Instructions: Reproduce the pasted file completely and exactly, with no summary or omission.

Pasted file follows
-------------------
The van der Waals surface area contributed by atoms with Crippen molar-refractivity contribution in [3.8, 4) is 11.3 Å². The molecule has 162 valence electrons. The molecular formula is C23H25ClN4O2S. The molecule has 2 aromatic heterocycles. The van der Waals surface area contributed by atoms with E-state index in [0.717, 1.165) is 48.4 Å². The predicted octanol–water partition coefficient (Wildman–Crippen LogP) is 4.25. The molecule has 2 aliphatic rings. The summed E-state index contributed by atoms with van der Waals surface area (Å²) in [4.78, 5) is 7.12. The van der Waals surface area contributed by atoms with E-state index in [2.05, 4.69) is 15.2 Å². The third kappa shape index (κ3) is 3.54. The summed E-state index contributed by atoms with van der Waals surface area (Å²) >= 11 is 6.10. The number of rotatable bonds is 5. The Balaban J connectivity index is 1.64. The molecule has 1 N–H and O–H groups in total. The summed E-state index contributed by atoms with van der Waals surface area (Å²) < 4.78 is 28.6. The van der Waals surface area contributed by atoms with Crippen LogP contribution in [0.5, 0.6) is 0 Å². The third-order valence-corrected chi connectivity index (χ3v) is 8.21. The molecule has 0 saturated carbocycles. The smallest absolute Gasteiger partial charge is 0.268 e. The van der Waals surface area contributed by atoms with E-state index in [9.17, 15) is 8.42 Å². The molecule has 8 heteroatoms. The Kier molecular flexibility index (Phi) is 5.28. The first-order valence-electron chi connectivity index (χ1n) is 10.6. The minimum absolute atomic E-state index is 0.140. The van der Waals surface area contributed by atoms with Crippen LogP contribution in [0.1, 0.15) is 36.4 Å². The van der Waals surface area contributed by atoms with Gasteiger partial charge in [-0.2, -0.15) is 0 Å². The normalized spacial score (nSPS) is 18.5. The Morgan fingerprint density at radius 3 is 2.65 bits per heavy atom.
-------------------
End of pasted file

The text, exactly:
The van der Waals surface area contributed by atoms with Crippen molar-refractivity contribution in [3.8, 4) is 11.3 Å². The molecule has 162 valence electrons. The molecular formula is C23H25ClN4O2S. The molecule has 2 aromatic heterocycles. The van der Waals surface area contributed by atoms with E-state index in [0.717, 1.165) is 48.4 Å². The predicted octanol–water partition coefficient (Wildman–Crippen LogP) is 4.25. The molecule has 2 aliphatic rings. The summed E-state index contributed by atoms with van der Waals surface area (Å²) in [4.78, 5) is 7.12. The van der Waals surface area contributed by atoms with E-state index in [2.05, 4.69) is 15.2 Å². The third kappa shape index (κ3) is 3.54. The summed E-state index contributed by atoms with van der Waals surface area (Å²) >= 11 is 6.10. The number of rotatable bonds is 5. The Balaban J connectivity index is 1.64. The molecule has 1 N–H and O–H groups in total. The summed E-state index contributed by atoms with van der Waals surface area (Å²) < 4.78 is 28.6. The van der Waals surface area contributed by atoms with Crippen LogP contribution in [0.5, 0.6) is 0 Å². The third-order valence-corrected chi connectivity index (χ3v) is 8.21. The molecule has 0 saturated carbocycles. The smallest absolute Gasteiger partial charge is 0.268 e. The van der Waals surface area contributed by atoms with E-state index in [9.17, 15) is 8.42 Å². The molecule has 8 heteroatoms. The Kier molecular flexibility index (Phi) is 5.28. The first-order valence-electron chi connectivity index (χ1n) is 10.6. The minimum absolute atomic E-state index is 0.140. The van der Waals surface area contributed by atoms with Crippen LogP contribution in [0.1, 0.15) is 36.4 Å². The van der Waals surface area contributed by atoms with Gasteiger partial charge in [-0.2, -0.15) is 0 Å². The normalized spacial score (nSPS) is 18.5. The Morgan fingerprint density at radius 3 is 2.65 bits per heavy atom.